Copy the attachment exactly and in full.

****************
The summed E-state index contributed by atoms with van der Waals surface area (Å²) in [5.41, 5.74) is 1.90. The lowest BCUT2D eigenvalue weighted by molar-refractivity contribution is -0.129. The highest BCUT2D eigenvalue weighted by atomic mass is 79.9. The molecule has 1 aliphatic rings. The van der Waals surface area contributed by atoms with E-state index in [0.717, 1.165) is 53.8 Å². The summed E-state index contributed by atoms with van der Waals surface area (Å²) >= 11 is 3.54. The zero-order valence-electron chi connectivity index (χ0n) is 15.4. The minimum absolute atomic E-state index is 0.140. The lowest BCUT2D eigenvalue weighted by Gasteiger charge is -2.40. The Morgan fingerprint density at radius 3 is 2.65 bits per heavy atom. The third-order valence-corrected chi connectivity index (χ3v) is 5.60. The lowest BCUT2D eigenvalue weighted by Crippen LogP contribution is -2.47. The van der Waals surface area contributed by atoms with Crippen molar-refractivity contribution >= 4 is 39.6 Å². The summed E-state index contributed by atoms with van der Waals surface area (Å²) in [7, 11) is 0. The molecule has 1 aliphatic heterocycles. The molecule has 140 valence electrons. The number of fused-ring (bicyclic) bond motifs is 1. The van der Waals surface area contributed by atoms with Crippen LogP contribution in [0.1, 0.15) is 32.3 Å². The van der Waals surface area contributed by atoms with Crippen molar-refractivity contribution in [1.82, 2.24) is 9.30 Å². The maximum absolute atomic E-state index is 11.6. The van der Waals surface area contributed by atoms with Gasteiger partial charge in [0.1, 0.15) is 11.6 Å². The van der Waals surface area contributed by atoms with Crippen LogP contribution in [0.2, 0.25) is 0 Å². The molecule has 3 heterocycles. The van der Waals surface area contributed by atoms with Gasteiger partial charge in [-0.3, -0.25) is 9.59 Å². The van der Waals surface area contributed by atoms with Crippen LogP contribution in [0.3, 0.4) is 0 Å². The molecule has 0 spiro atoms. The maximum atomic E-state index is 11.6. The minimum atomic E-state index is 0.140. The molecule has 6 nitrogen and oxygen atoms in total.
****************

The summed E-state index contributed by atoms with van der Waals surface area (Å²) in [5.41, 5.74) is 1.90. The lowest BCUT2D eigenvalue weighted by molar-refractivity contribution is -0.129. The highest BCUT2D eigenvalue weighted by atomic mass is 79.9. The molecule has 1 aliphatic rings. The van der Waals surface area contributed by atoms with E-state index in [0.717, 1.165) is 53.8 Å². The summed E-state index contributed by atoms with van der Waals surface area (Å²) >= 11 is 3.54. The zero-order valence-electron chi connectivity index (χ0n) is 15.4. The minimum absolute atomic E-state index is 0.140. The lowest BCUT2D eigenvalue weighted by Gasteiger charge is -2.40. The Morgan fingerprint density at radius 3 is 2.65 bits per heavy atom. The third-order valence-corrected chi connectivity index (χ3v) is 5.60. The lowest BCUT2D eigenvalue weighted by Crippen LogP contribution is -2.47. The van der Waals surface area contributed by atoms with Crippen molar-refractivity contribution >= 4 is 39.6 Å². The summed E-state index contributed by atoms with van der Waals surface area (Å²) in [7, 11) is 0. The molecule has 1 aliphatic heterocycles. The molecule has 140 valence electrons. The number of fused-ring (bicyclic) bond motifs is 1. The van der Waals surface area contributed by atoms with Crippen LogP contribution in [0.1, 0.15) is 32.3 Å². The van der Waals surface area contributed by atoms with Crippen molar-refractivity contribution in [1.82, 2.24) is 9.30 Å². The maximum absolute atomic E-state index is 11.6. The van der Waals surface area contributed by atoms with Gasteiger partial charge in [0.1, 0.15) is 11.6 Å². The van der Waals surface area contributed by atoms with Crippen LogP contribution in [0.2, 0.25) is 0 Å². The molecule has 3 heterocycles. The van der Waals surface area contributed by atoms with Gasteiger partial charge in [-0.3, -0.25) is 9.59 Å². The van der Waals surface area contributed by atoms with Crippen LogP contribution in [0.3, 0.4) is 0 Å². The molecule has 0 spiro atoms. The maximum atomic E-state index is 11.6. The minimum atomic E-state index is 0.140. The molecule has 6 nitrogen and oxygen atoms in total.